WHAT IS YOUR WISDOM?
Auguste Antoine Piccard (28 January 1884 – 24 March 1962) was a Swiss physicist, inventor and explorer, known for his record-breaking helium filled balloon
flights, with which he studied Earth’s upper atmosphere and cosmic rays, and for his invention of the first bathyscaphe, FNRS-2, with which he made a number of unmanned dives in 1948 to explore the ocean’s depths.
Piccard’s twin brother Jean Felix Piccard is also a notable figure in the annals of science and exploration, as are a number of their relatives, including Jacques Piccard, Bertrand Piccard, Jeannette Piccard and Don Piccard.
Piccard and his twin brother Jean Felix Piccard were born in Basel, Switzerland on 28 January 1884.
Showing an intense interest in science as a child, he attended the Swiss Federal Institute of Technology (ETH) in Zurich, and became a professor of physics in Brussels at the Free University of Brussels in 1922, the same year his son Jacques Piccard was born. He was a member of the Solvay Congress of 1922, 1924, 1927, 1930 and 1933.
In 1930, an interest in ballooning, and a curiosity about the upper atmosphere led him to design a spherical, pressurized aluminum gondola that would allow ascent to great altitude without requiring a pressure suit. Supported by the Belgian Fonds National de la Recherche Scientifique (FNRS) Piccard constructed his gondola.
An important motivation for his research in the upper atmosphere were measurements of cosmic radiation, which were supposed to give experimental evidence for the theories of Albert Einstein, whom Piccard knew from the Solvay conferences and who was a fellow alumnus of ETH.
On 27 May 1931, Auguste Piccard and Paul Kipfer took off from Augsburg, Germany, and reached a record altitude of 15,781 m (51,775 ft). (FAI Record File Number 10634) During this flight, Piccard was able to gather substantial data on the upper atmosphere, as well as measure cosmic rays.
An article in Popular Science in August 1931 described their journey:
“The story of their adventure surpasses fiction. During the ascent, the aluminum ball began to leak. They plugged it desperately with vaseline and cotton waste, stopping the leak. In the first half hour, the balloon shot upward nine miles. Through portholes, the observers saw the earth through copper-colored, then bluish, haze. It seemed a flat disk with upturned edge. At the ten mile level the sky appeared a deep, dark blue. With observations complete, the observers tried to descend, but couldn’t. While their oxygen tanks emptied, they floated aimlessly over Germany, Austria, and Italy. Cool evening air contracted the balloon’s gas and brought them down on a glacier near Ober-Gurgl, Austria, with one hour’s supply of oxygen to spare”. Popular Science, August 1931 p.23.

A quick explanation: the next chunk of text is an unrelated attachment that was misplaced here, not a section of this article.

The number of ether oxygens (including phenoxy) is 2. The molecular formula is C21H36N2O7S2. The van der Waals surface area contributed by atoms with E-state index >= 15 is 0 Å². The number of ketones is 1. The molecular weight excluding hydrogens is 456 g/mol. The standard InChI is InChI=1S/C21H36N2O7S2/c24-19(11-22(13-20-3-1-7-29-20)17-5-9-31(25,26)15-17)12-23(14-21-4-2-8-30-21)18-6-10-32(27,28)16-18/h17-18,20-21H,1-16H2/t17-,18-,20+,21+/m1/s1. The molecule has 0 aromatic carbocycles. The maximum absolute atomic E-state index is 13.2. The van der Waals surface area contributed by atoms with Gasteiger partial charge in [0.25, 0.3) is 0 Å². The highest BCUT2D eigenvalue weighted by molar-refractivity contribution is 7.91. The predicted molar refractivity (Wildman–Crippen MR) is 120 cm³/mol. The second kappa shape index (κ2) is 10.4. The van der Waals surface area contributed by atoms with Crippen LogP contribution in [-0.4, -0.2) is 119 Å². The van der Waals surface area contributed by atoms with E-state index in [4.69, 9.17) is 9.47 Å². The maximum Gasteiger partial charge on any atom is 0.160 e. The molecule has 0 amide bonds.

On 18 August 1932, launched from Dübendorf, Switzerland, Piccard and Max Cosyns made a second record-breaking ascent to 16,201 m (53,153 ft). (FAI Record File Number 6590) He ultimately made a total of twenty-seven balloon flights, setting a final record of 23,000 m (75,459 ft).
In the mid-1930s, Piccard’s interests shifted when he realized that a modification of his high-altitude balloon cockpit would allow descent into the deep ocean. By 1937, he had designed the bathyscaphe, a small steel gondola built to withstand great external pressure. Construction began, but was interrupted by the outbreak of World War II. Resuming work in 1945, he completed the bubble-shaped cockpit that maintained normal air pressure for a person inside the capsule even as the water pressure outside increased to over 46 MPa (6,700 psi). Above the heavy steel capsule, a large flotation tank was attached and filled with a low density liquid for buoyancy. Liquids are relatively incompressible and can provide buoyancy that does not change as the pressure increases. And so, the huge tank was filled with gasoline, not as a fuel, but as flotation. To make the now floating craft sink, tons of iron were attached to the float with a release mechanism to allow resurfacing. This craft was named FNRS-2 and made a number of unmanned dives in 1948 before being given to the French Navy in 1950.4 There, it was redesigned, and in 1954, it took a man safely down 4,176 m (13,701 ft).
He died on 24 March 1962 of a heart attack at his home in Lausanne, Switzerland, he was 78 years old.
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